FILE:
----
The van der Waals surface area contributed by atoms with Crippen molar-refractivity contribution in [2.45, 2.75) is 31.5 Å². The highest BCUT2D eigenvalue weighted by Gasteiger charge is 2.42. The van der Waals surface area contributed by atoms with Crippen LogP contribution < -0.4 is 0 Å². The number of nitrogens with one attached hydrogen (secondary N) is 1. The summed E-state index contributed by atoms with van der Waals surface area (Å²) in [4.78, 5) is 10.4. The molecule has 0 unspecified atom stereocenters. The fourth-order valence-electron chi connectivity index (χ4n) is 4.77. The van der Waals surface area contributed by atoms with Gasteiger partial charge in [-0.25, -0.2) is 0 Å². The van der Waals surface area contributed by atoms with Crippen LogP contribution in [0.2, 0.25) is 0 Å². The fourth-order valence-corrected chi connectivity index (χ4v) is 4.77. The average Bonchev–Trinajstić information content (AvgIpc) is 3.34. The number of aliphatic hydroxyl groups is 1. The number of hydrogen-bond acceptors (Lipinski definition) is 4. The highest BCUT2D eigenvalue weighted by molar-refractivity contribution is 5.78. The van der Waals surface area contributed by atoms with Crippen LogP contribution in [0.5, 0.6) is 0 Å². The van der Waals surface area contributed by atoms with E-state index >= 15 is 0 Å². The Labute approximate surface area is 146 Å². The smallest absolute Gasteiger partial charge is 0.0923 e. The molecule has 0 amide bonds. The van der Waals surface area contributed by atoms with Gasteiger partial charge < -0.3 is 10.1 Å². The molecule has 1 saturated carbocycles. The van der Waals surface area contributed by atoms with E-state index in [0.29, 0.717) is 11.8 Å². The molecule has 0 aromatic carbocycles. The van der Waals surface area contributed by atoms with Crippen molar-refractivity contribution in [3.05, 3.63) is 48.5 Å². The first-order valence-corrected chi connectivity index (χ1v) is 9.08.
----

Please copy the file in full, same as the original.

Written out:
The van der Waals surface area contributed by atoms with Crippen molar-refractivity contribution in [2.45, 2.75) is 31.5 Å². The highest BCUT2D eigenvalue weighted by Gasteiger charge is 2.42. The van der Waals surface area contributed by atoms with Crippen LogP contribution < -0.4 is 0 Å². The number of nitrogens with one attached hydrogen (secondary N) is 1. The summed E-state index contributed by atoms with van der Waals surface area (Å²) in [4.78, 5) is 10.4. The molecule has 0 unspecified atom stereocenters. The fourth-order valence-electron chi connectivity index (χ4n) is 4.77. The van der Waals surface area contributed by atoms with Gasteiger partial charge in [-0.25, -0.2) is 0 Å². The van der Waals surface area contributed by atoms with Crippen LogP contribution in [0.2, 0.25) is 0 Å². The fourth-order valence-corrected chi connectivity index (χ4v) is 4.77. The average Bonchev–Trinajstić information content (AvgIpc) is 3.34. The number of aliphatic hydroxyl groups is 1. The number of hydrogen-bond acceptors (Lipinski definition) is 4. The highest BCUT2D eigenvalue weighted by molar-refractivity contribution is 5.78. The van der Waals surface area contributed by atoms with Crippen LogP contribution in [0.5, 0.6) is 0 Å². The van der Waals surface area contributed by atoms with E-state index >= 15 is 0 Å². The Labute approximate surface area is 146 Å². The smallest absolute Gasteiger partial charge is 0.0923 e. The molecule has 0 amide bonds. The van der Waals surface area contributed by atoms with Gasteiger partial charge < -0.3 is 10.1 Å². The molecule has 1 saturated carbocycles. The van der Waals surface area contributed by atoms with E-state index in [0.29, 0.717) is 11.8 Å². The molecule has 0 aromatic carbocycles. The van der Waals surface area contributed by atoms with Crippen molar-refractivity contribution in [3.05, 3.63) is 48.5 Å². The first-order valence-corrected chi connectivity index (χ1v) is 9.08.